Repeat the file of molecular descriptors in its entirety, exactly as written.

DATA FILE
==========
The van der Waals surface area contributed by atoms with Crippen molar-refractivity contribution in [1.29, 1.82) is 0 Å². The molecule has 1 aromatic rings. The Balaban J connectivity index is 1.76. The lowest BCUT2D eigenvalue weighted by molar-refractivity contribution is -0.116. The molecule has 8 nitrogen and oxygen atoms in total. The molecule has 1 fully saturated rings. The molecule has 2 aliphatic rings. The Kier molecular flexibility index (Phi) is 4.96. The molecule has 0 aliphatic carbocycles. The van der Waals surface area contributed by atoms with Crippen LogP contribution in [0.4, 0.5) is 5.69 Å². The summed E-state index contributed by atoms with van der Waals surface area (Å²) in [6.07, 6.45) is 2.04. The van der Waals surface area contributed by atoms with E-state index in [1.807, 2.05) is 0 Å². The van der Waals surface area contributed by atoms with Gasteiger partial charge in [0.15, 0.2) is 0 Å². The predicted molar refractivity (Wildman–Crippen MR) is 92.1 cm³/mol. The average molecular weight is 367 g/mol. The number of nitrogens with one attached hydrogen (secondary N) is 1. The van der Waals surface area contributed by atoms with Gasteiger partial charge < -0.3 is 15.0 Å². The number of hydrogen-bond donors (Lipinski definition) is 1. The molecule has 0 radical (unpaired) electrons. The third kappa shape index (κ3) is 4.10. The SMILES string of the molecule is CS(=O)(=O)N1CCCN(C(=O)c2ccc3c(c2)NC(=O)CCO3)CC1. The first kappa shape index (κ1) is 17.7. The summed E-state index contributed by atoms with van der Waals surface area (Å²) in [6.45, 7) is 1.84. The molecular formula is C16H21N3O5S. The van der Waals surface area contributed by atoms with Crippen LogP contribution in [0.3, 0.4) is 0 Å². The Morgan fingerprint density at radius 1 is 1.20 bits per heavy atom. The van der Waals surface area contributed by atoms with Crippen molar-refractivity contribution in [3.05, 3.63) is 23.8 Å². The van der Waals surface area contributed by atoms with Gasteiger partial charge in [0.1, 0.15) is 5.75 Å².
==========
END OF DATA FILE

The van der Waals surface area contributed by atoms with Crippen molar-refractivity contribution in [1.29, 1.82) is 0 Å². The molecule has 1 aromatic rings. The Balaban J connectivity index is 1.76. The lowest BCUT2D eigenvalue weighted by molar-refractivity contribution is -0.116. The molecule has 8 nitrogen and oxygen atoms in total. The molecule has 1 fully saturated rings. The molecule has 2 aliphatic rings. The Kier molecular flexibility index (Phi) is 4.96. The molecule has 0 aliphatic carbocycles. The van der Waals surface area contributed by atoms with Crippen LogP contribution in [0.4, 0.5) is 5.69 Å². The summed E-state index contributed by atoms with van der Waals surface area (Å²) in [6.07, 6.45) is 2.04. The van der Waals surface area contributed by atoms with E-state index in [1.807, 2.05) is 0 Å². The van der Waals surface area contributed by atoms with Gasteiger partial charge in [0.15, 0.2) is 0 Å². The predicted molar refractivity (Wildman–Crippen MR) is 92.1 cm³/mol. The average molecular weight is 367 g/mol. The number of nitrogens with one attached hydrogen (secondary N) is 1. The van der Waals surface area contributed by atoms with Gasteiger partial charge < -0.3 is 15.0 Å². The number of hydrogen-bond donors (Lipinski definition) is 1. The molecule has 0 radical (unpaired) electrons. The third kappa shape index (κ3) is 4.10. The SMILES string of the molecule is CS(=O)(=O)N1CCCN(C(=O)c2ccc3c(c2)NC(=O)CCO3)CC1. The first kappa shape index (κ1) is 17.7. The summed E-state index contributed by atoms with van der Waals surface area (Å²) in [6.45, 7) is 1.84. The molecular formula is C16H21N3O5S. The van der Waals surface area contributed by atoms with Crippen LogP contribution in [0.3, 0.4) is 0 Å². The Morgan fingerprint density at radius 1 is 1.20 bits per heavy atom. The van der Waals surface area contributed by atoms with Crippen molar-refractivity contribution in [3.05, 3.63) is 23.8 Å². The van der Waals surface area contributed by atoms with Gasteiger partial charge in [0.1, 0.15) is 5.75 Å².